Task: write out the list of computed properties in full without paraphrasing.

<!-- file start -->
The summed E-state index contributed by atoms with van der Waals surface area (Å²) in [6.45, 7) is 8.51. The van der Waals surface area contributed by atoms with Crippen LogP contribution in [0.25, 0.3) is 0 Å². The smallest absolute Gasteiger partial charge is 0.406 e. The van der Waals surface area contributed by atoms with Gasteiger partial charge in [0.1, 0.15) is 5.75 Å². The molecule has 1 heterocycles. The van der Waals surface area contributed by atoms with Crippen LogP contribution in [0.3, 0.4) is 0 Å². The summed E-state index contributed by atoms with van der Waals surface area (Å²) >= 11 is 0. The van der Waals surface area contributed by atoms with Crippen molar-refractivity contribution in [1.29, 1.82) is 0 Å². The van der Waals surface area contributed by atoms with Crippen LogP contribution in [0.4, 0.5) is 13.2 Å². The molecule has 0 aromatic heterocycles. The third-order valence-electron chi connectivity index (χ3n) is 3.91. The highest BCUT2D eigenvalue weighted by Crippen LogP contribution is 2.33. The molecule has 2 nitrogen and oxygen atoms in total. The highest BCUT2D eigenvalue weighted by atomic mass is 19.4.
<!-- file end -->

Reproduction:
The summed E-state index contributed by atoms with van der Waals surface area (Å²) in [6.45, 7) is 8.51. The van der Waals surface area contributed by atoms with Crippen LogP contribution in [0.25, 0.3) is 0 Å². The smallest absolute Gasteiger partial charge is 0.406 e. The van der Waals surface area contributed by atoms with Gasteiger partial charge in [0.1, 0.15) is 5.75 Å². The molecule has 1 heterocycles. The van der Waals surface area contributed by atoms with Crippen LogP contribution in [0.3, 0.4) is 0 Å². The summed E-state index contributed by atoms with van der Waals surface area (Å²) >= 11 is 0. The van der Waals surface area contributed by atoms with Crippen molar-refractivity contribution in [1.29, 1.82) is 0 Å². The van der Waals surface area contributed by atoms with Crippen LogP contribution in [0.4, 0.5) is 13.2 Å². The molecule has 0 aromatic heterocycles. The third-order valence-electron chi connectivity index (χ3n) is 3.91. The highest BCUT2D eigenvalue weighted by Crippen LogP contribution is 2.33. The molecule has 2 nitrogen and oxygen atoms in total. The highest BCUT2D eigenvalue weighted by atomic mass is 19.4.